recognise the level of sustainability already achieved by the building regulations. By setting the 2013 Standards as the benchmark level, credit is given to meeting the standards within Sections 1 - 6 of the building regulations. This will emphasise that a degree of sustainable design and construction is not a niche market but must be achieved in all new buildings
encourage more demanding sustainability standards through enhanced upper levels
encourage consistency between planning authorities that use supplementary guidance to promote higher measures of sustainable construction in their geographical areas. By making reference to this standard, local aspirations can be met by selection of clear national benchmarks. Levels of sustainability have been defined that must include a low or zero carbon generating technology, with reference to Section 72 of the Climate Change (Scotland) Act 2009.
Measures on sustainability are broadly related to the built form, but some matters that are associated with sustainable development such as location and transport cannot be adequately delivered by the building standards system.
Whilst recognising the complexities and variety of non-domestic building types it is anticipated that Section 7, Sustainability will be extended in future for all non-domestic buildings where criteria is defined and verifiable via the building standards system.
At present only the aspect of carbon dioxide emissions is defined within the non-domestic sustainability standard for all non-domestic buildings, other than schools. Sustainability has been fully developed for school buildings which helps act as a pathfinder for further coverage of non-domestic buildings.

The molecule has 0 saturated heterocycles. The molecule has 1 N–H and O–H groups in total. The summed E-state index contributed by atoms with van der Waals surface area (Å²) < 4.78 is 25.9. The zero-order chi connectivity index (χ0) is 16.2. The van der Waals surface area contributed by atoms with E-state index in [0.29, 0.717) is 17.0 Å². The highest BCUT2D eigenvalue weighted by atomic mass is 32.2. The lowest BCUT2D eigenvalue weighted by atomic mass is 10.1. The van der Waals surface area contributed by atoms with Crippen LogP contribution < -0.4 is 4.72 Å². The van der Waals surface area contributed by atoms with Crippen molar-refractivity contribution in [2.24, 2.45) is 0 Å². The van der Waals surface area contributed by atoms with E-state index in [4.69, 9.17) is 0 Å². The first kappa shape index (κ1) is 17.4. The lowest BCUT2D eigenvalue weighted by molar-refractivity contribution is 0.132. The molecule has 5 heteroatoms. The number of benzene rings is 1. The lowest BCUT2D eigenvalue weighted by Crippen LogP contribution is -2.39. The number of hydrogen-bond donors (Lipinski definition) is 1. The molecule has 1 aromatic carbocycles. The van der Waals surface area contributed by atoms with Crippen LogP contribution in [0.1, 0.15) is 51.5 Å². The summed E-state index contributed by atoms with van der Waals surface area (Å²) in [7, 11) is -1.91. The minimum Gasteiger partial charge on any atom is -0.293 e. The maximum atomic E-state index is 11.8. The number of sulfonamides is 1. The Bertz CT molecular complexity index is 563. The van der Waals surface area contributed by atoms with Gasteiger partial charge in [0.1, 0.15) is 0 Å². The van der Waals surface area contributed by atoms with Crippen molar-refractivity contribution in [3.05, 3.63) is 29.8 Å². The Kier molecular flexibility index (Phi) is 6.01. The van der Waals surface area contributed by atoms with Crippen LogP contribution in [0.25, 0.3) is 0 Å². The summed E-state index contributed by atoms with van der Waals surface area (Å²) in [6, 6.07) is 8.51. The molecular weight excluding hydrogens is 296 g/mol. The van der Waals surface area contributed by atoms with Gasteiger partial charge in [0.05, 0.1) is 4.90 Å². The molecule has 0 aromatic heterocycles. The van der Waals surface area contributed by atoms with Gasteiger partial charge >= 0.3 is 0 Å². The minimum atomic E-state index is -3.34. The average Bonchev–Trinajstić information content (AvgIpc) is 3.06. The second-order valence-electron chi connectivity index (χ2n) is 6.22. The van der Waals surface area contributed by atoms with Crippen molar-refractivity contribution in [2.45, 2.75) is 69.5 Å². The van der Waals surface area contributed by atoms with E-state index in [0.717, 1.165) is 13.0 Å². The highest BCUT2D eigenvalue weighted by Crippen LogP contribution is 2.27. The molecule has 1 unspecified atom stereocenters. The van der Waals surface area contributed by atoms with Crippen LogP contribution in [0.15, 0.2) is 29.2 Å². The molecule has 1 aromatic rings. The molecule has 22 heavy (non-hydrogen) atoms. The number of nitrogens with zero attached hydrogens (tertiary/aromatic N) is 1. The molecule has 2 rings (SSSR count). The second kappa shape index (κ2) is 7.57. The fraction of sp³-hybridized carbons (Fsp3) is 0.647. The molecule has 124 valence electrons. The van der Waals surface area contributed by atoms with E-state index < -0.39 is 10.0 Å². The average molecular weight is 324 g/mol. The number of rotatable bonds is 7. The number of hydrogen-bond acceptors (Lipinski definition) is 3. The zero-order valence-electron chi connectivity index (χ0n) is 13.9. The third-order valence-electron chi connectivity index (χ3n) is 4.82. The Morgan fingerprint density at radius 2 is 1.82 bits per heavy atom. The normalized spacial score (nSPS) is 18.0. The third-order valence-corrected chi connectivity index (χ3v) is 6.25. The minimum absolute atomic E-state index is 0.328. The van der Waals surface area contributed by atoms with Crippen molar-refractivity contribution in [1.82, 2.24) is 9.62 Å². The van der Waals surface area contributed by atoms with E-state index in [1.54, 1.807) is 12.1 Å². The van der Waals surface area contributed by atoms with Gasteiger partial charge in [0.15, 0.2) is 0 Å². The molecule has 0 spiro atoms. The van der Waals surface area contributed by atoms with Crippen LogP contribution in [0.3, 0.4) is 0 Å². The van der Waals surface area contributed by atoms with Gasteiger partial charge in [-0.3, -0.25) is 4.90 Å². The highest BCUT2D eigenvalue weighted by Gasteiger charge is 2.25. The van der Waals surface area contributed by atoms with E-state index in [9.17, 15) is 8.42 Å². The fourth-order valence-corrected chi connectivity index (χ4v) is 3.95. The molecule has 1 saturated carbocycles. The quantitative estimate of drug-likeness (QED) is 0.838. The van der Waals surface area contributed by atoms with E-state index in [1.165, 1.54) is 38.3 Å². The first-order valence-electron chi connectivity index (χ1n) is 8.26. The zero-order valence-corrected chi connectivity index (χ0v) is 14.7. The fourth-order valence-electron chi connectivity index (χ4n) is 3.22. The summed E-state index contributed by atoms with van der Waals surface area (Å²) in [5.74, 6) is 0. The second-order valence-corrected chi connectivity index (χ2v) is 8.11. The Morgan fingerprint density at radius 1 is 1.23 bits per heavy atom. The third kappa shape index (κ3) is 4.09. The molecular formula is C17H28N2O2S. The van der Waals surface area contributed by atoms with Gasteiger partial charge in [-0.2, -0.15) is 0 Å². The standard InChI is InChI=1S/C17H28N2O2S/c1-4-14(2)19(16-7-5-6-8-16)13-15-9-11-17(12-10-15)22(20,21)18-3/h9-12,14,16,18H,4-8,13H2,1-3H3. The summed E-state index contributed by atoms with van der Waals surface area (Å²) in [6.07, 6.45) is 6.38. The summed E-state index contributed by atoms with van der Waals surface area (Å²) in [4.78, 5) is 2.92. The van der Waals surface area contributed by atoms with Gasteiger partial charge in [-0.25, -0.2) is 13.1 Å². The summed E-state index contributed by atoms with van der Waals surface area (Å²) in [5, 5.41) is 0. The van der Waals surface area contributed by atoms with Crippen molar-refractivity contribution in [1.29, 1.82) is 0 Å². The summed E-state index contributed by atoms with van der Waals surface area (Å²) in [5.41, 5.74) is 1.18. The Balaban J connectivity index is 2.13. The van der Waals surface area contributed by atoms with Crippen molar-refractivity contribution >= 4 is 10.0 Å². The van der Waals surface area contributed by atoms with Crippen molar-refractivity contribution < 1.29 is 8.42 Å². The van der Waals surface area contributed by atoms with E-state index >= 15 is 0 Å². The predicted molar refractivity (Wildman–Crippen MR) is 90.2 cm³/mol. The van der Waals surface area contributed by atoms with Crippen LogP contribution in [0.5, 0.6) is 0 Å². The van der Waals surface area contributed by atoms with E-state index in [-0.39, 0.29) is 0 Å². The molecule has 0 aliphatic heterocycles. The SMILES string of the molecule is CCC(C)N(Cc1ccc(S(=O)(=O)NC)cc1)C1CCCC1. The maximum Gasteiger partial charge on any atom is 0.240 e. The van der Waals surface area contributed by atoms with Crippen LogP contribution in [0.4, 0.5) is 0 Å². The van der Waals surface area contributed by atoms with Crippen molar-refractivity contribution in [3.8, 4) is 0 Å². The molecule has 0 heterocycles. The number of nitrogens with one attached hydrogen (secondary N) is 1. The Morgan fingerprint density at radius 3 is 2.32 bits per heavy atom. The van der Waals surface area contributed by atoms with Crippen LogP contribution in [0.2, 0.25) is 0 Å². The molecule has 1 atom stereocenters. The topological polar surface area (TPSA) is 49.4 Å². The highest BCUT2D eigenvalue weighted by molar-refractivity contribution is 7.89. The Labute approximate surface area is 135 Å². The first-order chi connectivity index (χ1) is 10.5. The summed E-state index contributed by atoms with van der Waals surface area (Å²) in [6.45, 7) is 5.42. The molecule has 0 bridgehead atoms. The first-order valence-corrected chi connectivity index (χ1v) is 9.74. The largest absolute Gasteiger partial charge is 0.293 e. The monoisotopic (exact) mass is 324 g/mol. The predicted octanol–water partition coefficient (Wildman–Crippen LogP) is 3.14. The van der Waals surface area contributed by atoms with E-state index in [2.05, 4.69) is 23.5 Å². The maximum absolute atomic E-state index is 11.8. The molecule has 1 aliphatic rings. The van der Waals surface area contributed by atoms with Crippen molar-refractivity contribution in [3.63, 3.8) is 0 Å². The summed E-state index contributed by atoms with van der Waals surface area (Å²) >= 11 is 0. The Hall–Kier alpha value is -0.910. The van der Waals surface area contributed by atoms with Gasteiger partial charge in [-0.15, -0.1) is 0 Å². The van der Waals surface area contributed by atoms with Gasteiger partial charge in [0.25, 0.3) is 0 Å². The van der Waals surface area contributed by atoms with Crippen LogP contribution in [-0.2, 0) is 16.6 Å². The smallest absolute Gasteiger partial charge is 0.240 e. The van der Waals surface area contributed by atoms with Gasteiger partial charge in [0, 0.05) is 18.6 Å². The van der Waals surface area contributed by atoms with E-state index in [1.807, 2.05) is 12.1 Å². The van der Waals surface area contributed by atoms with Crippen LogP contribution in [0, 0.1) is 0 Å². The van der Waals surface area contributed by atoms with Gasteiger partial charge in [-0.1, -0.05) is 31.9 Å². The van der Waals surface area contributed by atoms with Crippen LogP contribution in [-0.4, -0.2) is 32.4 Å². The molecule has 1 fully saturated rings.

The scope of the measures for schools can be divided into the following sets:
Climate change, energy efficiency, and resource use - will promote the more efficient use of energy, fuel and water in buildings. Encouragement of efficient land use by minimising the impact of building development through enhancing or protecting biodiversity. Reducing water use will reduce the energy consumed and the carbon emissions associated with distributing, processing and heating of water. It is also important that building occupants have the opportunity to understand how their behaviour can reduce use of these resources.
Well-being - buildings should be designed to accommodate flexibility, for users. Aspects of design for improved well-being, such as enhancing natural daylight, addressing acoustics, and providing access to considered outdoor spaces, should be encouraged for all new schools.